My soul, with longing stirred,
Shall hope, whate’er betide me,
In His unfailing word.
My soul waits for Jehovah
With more intense desire
Than watchers for the morning
To dawn of day aspire.

Hope in the Lord, O nation!
For with Him there is grace
And plenteous salvation
For all who seek His face.
He shall redeem His people,
His chosen Israel,
From all their sin and evil,
And all their gloom dispel.

–MRK

RYS’s Tribute to the Heidelberg Catechism

The 2013 Reformed Youth Services Convention met at the University of Northwestern in St. Paul, MN.

The 2013 Reformed Youth Services Convention met at the University of Northwestern in St. Paul, MN.

For the first time in its history, the ministry of Reformed Youth Services has made available to the public the audio from its 2013 International Convention, as well as the videos from its Talent Show.  The theme of the convention this past year was “Mission Possible,” based on I Timothy ii.3, 4; this year’s keynote speakers were both excellent and challenged their young audience to live their lives as servants, soldiers, and sojourners of Christ the King.

You can find links to the convention sessions in the side navigation of Reformed Youth Services’s website, or read more about the event in the July 31/August 21 issue of Christian Renewal magazine.  My purpose in mentioning the RYS convention, however, is to point you specifically to this year’s choir selection.

This year Mrs. Kathy Arrick, the wife of Rev. Steve Arrick of the Zeltenreich URC in Lancaster County, PA, directed the convention choir.  The anthem she selected was an old one, unlike the choir’s selections in previous years; but, as she explained, it had a unique message.  Mrs. Arrick specifically picked this song to coincide with the first question and answer of the Heidelberg Catechism.

The anthem “The Potter and the Clay” opens with these poignant lines:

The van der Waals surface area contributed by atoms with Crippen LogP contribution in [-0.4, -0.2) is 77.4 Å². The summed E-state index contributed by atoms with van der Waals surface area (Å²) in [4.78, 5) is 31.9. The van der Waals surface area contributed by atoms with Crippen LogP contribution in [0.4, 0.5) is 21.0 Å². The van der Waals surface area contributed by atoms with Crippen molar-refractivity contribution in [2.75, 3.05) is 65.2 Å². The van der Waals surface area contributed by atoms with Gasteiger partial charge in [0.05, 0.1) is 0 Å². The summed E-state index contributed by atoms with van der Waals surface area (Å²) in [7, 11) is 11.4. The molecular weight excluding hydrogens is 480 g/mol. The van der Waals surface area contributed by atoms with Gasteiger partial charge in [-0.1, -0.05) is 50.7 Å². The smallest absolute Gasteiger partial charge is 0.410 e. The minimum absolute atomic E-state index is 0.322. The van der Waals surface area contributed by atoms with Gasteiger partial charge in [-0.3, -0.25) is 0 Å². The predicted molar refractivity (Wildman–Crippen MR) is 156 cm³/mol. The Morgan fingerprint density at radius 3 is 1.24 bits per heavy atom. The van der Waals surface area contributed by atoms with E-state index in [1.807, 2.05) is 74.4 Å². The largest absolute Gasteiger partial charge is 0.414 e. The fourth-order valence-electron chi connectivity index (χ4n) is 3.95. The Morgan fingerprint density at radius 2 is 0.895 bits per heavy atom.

Lord, I have tried to go my own way,
Wandering alone day after day.

This acknowledgment of “how great my sin and misery are” is followed by a powerful reminder of the fact that “I am not my own”: as the three-part harmony explodes, the choir cries, “Now I am Yours!  Guide me, I pray.  You are the Potter, Lord; I am the clay.”

Note the rest of these Biblically-rooted lyrics as you listen to the rest of the anthem.  The choir finally concludes:

Held in Your hand, I thankfully pray:
You are the Potter, Lord;
I am the clay.

Enjoy the video at this link or embedded below.

All glory be to Jesus Christ, our faithful Savior!

–MRK

Lord’s Day 32: To Be like Himself

Catechism and Psalter

We’ve fallen a bit behind in our series on the Heidelberg Catechism here on URC Psalmody, but it is interesting to note that as we enter the last third of 2013 (the year that marks the document’s 450th birthday), we also enter upon the last third of the Catechism.  Lord’s Days 1-4 set forth the sad truth about our sin; Lord’s Days 5-31 dealt with the glory of our salvation.  The remaining 21 Lord’s Days address the Christian’s grateful life of service.  With an overwhelming sense of joy, Lord’s Day 32 expounds upon the very first question and answer’s declaration that “Christ, by his Holy Spirit…makes me whole-heartedly willing and ready from now on to live for him.”

86 Q.  We have been delivered from our misery by God’s grace alone through Christ and not because we have earned it: why then must we still do good?

A.  To be sure, Christ has redeemed us by his blood.
But we do good because
Christ by his Spirit is also renewing us to be like himself,
so that in all our living
we may show that we are thankful to God
for all he has done for us,
and so that he may be praised through us.

And we do good
so that we may be assured of our faith by its fruits,
and so that by our godly living
our neighbors may be won over to Christ.

87 Q.  Can those be saved who do not turn to God from their ungrateful and impenitent ways?

A.  By no means.
Scripture tells us that
no unchaste person,
no idolater, adulterer, thief,
no covetous person,
no drunkard, slanderer, robber,
or the like
is going to inherit the kingdom of God.

Suggested Songs

180, “It Is Good to Sing Thy Praises” (Psalm 92)

(Sung by Cornerstone URC in Hudsonville, MI)

“Christ has redeemed us by his blood.  But we do good because Christ by his Spirit is also renewing us to be like himself.”  For a glorious exposition of these wonderful words, we need look no further than the paraphrase of Psalm 92 in number 180 of the blue Psalter Hymnal.  The second stanza praises the works God’s hands have wrought, and the third rejoices that his boundless grace will nourish the righteous.  If there is a single psalm that adequately summarizes the Christian’s response of gratitude, it may well be Psalm 92.